Hacker sentenced to three years for breaching police sites – A man said to be affiliated with the hacking collective Anonymous gets prison time for breaking into police and municipal Web sites in Utah, New York, Missouri, and California.

North Korea key suspect in hacking campaign on South Korea – A new campaign against South Korean institutes appears to be the work of North Korean hackers, according to Kaspersky Lab.

Company News:

Twitter files for IPO – Twitter announced — on Twitter, of course — that the company has filed with the U.S. Securities and Exchange Commission for an initial public offering. An IPO has been expected for the company for some time, and could generate revenue for the company to expand even further. But because the filing with the SEC was submitted confidentially, Twitter’s plans for growth under an IPO are not yet known.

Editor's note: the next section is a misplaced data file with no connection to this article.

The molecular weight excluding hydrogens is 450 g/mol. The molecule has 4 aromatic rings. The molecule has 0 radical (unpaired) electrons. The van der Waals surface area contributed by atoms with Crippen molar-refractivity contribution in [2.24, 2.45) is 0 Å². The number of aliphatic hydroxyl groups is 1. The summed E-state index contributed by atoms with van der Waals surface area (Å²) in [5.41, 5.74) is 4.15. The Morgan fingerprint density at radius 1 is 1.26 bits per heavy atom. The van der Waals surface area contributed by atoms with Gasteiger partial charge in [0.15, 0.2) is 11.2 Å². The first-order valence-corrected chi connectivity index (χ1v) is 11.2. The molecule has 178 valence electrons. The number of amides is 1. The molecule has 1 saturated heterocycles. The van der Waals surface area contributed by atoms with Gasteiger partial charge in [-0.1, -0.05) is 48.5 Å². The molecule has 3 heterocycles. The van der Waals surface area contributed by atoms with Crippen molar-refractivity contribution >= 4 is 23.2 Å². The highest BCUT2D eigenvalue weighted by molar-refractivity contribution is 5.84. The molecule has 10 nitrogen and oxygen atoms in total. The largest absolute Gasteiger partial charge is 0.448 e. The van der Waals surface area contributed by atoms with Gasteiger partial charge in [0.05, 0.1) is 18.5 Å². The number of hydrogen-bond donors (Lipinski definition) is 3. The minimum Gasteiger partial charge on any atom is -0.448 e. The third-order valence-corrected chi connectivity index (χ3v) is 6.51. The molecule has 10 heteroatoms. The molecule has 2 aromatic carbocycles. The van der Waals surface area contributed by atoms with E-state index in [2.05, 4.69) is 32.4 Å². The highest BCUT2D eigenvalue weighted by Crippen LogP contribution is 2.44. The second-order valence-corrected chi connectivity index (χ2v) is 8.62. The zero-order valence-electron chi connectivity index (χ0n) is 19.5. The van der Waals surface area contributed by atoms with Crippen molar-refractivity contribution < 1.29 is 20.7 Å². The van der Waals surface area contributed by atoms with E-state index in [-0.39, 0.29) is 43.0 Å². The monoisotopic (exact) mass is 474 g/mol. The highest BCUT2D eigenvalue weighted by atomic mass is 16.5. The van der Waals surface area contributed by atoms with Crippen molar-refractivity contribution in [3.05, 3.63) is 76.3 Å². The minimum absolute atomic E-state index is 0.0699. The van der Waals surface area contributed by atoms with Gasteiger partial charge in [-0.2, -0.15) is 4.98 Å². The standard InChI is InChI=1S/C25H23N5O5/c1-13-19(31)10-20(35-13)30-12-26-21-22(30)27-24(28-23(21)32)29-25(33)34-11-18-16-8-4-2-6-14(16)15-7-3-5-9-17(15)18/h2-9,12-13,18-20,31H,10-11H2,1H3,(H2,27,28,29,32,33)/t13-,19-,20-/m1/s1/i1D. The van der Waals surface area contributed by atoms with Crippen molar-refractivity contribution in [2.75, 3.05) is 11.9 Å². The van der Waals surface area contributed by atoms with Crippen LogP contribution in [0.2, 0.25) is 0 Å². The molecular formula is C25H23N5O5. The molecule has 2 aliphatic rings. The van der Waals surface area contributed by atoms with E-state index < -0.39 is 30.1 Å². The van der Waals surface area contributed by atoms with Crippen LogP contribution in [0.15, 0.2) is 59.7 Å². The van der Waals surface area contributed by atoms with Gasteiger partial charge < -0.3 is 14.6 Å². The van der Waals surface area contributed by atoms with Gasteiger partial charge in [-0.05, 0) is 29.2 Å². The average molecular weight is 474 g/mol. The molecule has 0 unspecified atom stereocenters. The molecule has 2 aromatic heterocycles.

Dell bought out by Michael Dell: going private within months – After a long bit of deliberation (or so it would seem), the board of directors for Dell have decided to agree to an offer from Michael Dell to take the company private. This deal is said to be valued at $24.9 billion USD and is being made in partnership with investment firm Silver Lake Partners. For consumers, this could mean things are about to make a drastic turn for device releases in the not-too-distant future.

Microsoft seeks iPad trade-ins – Microsoft is kicking up a notch its competition with Apple’s iPad with a new, limited-time trade-in offer. “Trade in your iPad, Get a min. $200 gift card,” according to the deal, outlined on the Microsoft Online store site. The gift card may be used toward the purchase of a Microsoft Surface or other products available through the Microsoft Store.